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|First experiments at SLAC's Linac Coherent Light Source stripped electrons one by one from neon atoms. Credit: Gregory Stewart, SLAC.|
The first published scientific results from the world's most powerful hard X-ray laser, located at DOE's SLAC National Accelerator Laboratory, show its unique ability to control the behaviors of individual electrons within simple atoms and molecules by stripping them away, one by one—in some cases creating hollow atoms.
These early results describe in great detail how the Linac Coherent Light Source's intense pulses of X-ray light change the very atoms and molecules they are designed to image. Controlling those changes will be critical to achieving the atomic-scale images of biological molecules and movies of chemical processes that the LCLS is designed to produce.
In a report published in the July 1 issue of Nature, a team led by Argonne National Laboratory physicist Linda Young describes how they were able to tune LCLS pulses to selectively strip electrons, one by one, from atoms of neon gas. By varying the photon energies of the pulses, they could do it from the outside in or—a more difficult task—from the inside out, creating so-called "hollow atoms."
"Until very recently, few believed that a free-electron X-ray laser was even possible in principle, let alone capable of being used with this precision," said William Brinkman, director of DOE's Office of Science. "That's what makes these results so exciting."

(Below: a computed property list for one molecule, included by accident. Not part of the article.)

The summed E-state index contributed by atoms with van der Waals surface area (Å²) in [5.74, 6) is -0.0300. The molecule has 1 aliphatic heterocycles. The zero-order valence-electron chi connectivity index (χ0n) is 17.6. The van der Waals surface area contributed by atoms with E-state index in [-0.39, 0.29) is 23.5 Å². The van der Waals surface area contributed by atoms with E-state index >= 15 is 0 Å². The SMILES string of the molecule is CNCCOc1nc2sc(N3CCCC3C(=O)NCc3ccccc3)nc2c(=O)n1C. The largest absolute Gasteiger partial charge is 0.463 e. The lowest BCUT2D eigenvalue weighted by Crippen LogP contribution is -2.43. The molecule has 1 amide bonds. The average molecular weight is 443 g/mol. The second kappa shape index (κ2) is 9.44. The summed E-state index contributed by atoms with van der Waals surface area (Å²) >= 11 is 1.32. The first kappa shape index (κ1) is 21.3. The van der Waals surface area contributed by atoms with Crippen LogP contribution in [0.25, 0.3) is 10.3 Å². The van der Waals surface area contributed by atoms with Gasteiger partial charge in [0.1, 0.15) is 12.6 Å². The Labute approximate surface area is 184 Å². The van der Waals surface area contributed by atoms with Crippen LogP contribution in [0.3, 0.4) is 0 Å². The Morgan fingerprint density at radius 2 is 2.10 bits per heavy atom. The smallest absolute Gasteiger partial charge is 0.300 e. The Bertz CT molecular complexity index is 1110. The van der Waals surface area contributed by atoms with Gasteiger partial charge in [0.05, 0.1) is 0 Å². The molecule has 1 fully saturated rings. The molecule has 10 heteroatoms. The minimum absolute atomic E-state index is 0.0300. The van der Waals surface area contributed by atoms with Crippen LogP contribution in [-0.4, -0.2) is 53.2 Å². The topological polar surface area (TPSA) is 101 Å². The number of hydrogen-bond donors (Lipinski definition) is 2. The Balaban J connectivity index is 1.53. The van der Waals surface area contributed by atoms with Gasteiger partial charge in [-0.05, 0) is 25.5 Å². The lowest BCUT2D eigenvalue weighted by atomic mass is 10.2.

In another report, published June 22 in Physical Review Letters, a team led by physicist Nora Berrah of Western Michigan University—the third group to conduct experiments at the LCLS—describes the first experiments on molecules. Her group also created hollow atoms, in this case within molecules of nitrogen gas, and found surprising differences in the way short and long laser pulses of exactly the same energies stripped and damaged the nitrogen molecules.
"We just introduced molecules into the chamber and looked at what was coming out there, and we found surprising new science," said Matthias Hoener, a postdoctoral researcher in Berrah's group at WMU and visiting scientist at Lawrence Berkeley National Laboratory who was first author of the paper. "Now we know that by reducing the pulse length, the interaction with the molecule becomes less violent."
While the first experiments were designed to see what the LCLS can do and how its ultra-fast, ultra-bright pulses interact with atoms and molecules, they also pave the way for more complex experiments to come. Its unique capabilities make the LCLS a powerful tool for research in a wide range of fields, including physics, chemistry, biology, materials and energy sciences.
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